In the heart, under normal aerobic conditions, the myocardium meets the bulk of its energy requirements by oxidizing free fatty acids. Most of the exogenous glucose taken up by the myocyte is converted into glycogen. However, under ischemic conditions, the oxidation of free fatty acids decreases, exogenous glucose becomes the preferred myocardial substrate, glycolysis is stimulated, and glucose taken up by the myocyte is metabolized immediately instead of being converted into glycogen. Under these conditions, phosphorylated Fludeoxyglucose F 18 accumulates in the myocyte and can be detected with PET imaging.

    In the brain, cells normally rely on aerobic metabolism. In epilepsy, the glucose metabolism varies. Generally, during a seizure, glucose metabolism increases. Interictally, the seizure focus tends to be hypometabolic.

    12.3 Pharmacokinetics

    Distribution: In four healthy male volunteers, receiving an intravenous administration of 30 seconds in duration, the arterial blood level profile for Fludeoxyglucose F 18 decayed triexponentially. The effective half-life ranges of the three phases were 0.2-0.3 minutes, 10-13 minutes with a mean and standard deviation (STD) of 12 ± (1) min, and 80-95 minutes with a mean and STD of 88 ± (4) min.

    Plasma protein binding of Fludeoxyglucose F 18 has not been studied.

    Metabolism: Fludeoxyglucose F 18 is transported into cells and phosphorylated to [18F]-FDG-6- phosphate at a rate proportional to the rate of glucose utilization within that tissue. [F 18]-FDG-6-phosphate presumably is metabolized to 2-deoxy-2-[F 18]fluoro-6-phospho-D-mannose([F 18]FDM-6-phosphate).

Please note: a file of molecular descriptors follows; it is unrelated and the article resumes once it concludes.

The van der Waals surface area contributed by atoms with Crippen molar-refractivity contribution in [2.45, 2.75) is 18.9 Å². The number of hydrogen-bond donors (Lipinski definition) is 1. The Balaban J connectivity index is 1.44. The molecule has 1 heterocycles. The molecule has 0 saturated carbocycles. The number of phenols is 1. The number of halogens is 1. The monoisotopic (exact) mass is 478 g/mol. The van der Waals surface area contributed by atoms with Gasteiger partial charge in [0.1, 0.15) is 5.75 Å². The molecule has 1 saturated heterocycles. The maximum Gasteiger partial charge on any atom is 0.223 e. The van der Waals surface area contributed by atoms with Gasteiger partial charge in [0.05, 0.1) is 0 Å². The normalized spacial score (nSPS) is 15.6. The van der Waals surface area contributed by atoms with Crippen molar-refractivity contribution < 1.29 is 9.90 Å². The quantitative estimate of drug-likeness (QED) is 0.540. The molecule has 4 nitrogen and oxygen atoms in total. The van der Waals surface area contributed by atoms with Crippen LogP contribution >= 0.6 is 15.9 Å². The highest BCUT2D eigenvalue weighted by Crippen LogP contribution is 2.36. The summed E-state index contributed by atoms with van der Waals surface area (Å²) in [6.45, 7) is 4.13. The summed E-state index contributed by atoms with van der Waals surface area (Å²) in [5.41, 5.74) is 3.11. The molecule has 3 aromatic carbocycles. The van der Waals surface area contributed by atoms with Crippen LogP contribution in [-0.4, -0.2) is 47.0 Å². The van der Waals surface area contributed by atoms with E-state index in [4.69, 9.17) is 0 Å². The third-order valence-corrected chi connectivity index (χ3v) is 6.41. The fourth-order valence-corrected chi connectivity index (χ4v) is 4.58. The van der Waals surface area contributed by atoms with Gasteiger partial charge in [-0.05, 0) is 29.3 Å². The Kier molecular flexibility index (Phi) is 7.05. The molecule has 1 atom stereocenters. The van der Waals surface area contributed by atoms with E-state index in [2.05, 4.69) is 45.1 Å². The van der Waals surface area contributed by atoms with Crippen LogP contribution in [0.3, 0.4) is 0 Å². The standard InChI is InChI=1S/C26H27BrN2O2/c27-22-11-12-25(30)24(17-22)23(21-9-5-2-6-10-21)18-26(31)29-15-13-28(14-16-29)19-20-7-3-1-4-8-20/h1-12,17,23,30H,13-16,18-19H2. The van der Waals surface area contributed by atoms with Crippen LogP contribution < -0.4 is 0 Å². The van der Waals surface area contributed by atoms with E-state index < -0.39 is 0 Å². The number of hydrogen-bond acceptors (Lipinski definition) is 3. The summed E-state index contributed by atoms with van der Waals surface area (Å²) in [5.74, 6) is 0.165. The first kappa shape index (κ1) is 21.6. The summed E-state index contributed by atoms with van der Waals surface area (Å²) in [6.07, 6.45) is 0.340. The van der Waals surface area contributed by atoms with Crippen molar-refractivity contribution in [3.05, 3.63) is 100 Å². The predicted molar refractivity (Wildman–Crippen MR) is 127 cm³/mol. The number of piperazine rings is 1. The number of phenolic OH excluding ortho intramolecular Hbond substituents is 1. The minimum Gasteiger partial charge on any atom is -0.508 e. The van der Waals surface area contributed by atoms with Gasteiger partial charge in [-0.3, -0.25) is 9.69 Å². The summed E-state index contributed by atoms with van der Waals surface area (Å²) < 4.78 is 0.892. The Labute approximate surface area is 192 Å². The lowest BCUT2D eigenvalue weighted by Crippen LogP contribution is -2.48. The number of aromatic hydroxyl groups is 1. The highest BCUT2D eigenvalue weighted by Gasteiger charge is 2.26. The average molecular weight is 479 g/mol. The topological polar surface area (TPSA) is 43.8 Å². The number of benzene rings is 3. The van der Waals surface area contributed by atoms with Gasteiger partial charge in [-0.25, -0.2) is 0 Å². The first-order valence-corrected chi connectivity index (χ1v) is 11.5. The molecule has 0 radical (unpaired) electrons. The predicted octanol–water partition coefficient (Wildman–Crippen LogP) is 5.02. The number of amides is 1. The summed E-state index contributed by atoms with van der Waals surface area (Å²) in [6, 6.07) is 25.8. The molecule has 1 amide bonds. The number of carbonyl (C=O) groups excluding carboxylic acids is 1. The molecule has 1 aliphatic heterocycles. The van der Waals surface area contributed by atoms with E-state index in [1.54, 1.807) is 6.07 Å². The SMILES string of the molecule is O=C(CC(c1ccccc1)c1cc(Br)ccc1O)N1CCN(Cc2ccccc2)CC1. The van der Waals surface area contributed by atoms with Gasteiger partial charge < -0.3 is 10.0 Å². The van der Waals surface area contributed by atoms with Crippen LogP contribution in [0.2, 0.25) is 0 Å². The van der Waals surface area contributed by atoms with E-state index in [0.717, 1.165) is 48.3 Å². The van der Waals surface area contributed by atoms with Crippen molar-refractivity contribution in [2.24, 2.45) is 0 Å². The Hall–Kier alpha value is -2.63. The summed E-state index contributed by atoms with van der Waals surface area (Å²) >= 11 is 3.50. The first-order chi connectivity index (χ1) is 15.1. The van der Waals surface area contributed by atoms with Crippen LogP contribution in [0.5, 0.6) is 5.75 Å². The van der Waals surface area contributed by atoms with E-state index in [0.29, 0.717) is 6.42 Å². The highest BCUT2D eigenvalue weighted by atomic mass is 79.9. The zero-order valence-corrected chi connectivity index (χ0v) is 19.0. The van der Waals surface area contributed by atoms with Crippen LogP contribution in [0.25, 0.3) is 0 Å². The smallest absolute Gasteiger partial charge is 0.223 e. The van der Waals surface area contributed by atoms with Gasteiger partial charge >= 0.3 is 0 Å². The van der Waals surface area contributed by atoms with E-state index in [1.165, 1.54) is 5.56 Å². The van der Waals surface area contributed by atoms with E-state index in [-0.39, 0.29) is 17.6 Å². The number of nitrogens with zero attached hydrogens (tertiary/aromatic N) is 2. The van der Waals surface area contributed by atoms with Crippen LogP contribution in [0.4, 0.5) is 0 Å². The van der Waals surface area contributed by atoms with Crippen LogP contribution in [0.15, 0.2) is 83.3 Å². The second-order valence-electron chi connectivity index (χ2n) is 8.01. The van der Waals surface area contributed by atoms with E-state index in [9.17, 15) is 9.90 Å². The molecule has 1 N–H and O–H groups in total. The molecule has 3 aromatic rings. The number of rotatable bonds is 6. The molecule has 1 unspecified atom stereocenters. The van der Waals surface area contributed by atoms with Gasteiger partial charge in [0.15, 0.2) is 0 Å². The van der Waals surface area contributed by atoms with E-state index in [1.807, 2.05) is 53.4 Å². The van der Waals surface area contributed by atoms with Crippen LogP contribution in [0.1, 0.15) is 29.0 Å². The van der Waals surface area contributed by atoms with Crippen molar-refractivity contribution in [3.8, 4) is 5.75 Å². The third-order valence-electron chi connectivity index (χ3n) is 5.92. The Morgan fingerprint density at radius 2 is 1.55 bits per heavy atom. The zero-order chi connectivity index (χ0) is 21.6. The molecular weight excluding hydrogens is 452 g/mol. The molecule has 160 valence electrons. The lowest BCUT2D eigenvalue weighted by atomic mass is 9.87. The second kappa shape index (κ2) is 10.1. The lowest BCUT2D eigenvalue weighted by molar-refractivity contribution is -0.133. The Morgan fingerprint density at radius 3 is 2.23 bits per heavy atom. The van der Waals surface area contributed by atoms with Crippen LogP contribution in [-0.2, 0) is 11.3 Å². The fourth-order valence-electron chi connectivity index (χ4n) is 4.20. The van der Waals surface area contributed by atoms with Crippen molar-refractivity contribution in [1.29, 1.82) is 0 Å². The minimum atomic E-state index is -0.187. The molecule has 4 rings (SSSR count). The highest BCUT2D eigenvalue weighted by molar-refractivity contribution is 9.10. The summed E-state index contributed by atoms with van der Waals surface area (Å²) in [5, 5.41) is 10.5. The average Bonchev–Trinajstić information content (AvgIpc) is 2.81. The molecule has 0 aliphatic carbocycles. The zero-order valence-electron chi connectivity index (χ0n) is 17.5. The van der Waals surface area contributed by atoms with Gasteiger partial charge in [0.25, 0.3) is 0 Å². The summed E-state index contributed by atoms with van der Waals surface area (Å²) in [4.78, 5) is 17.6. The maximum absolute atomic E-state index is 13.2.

Fludeoxyglucose F 18 Injection may contain several impurities (e.g., 2-deoxy-2-chloro-D-glucose (ClDG)). Biodistribution and metabolism of ClDG are presumed to be similar to Fludeoxyglucose F 18 and would be expected to result in intracellular formation of 2-deoxy-2-chloro-6-phospho-D-glucose (ClDG-6-phosphate) and 2-deoxy-2-chloro-6-phospho-D-mannose (ClDM-6-phosphate). The phosphorylated deoxyglucose compounds are dephosphorylated and the resulting compounds (FDG, FDM, ClDG, and ClDM) presumably leave cells by passive diffusion. Fludeoxyglucose F 18 and related compounds are cleared from non-cardiac tissues within 3 to 24 hours after administration. Clearance from the cardiac tissue may require more than 96 hours. Fludeoxyglucose F 18 that is not involved in glucose metabolism in any tissue is then excreted in the urine.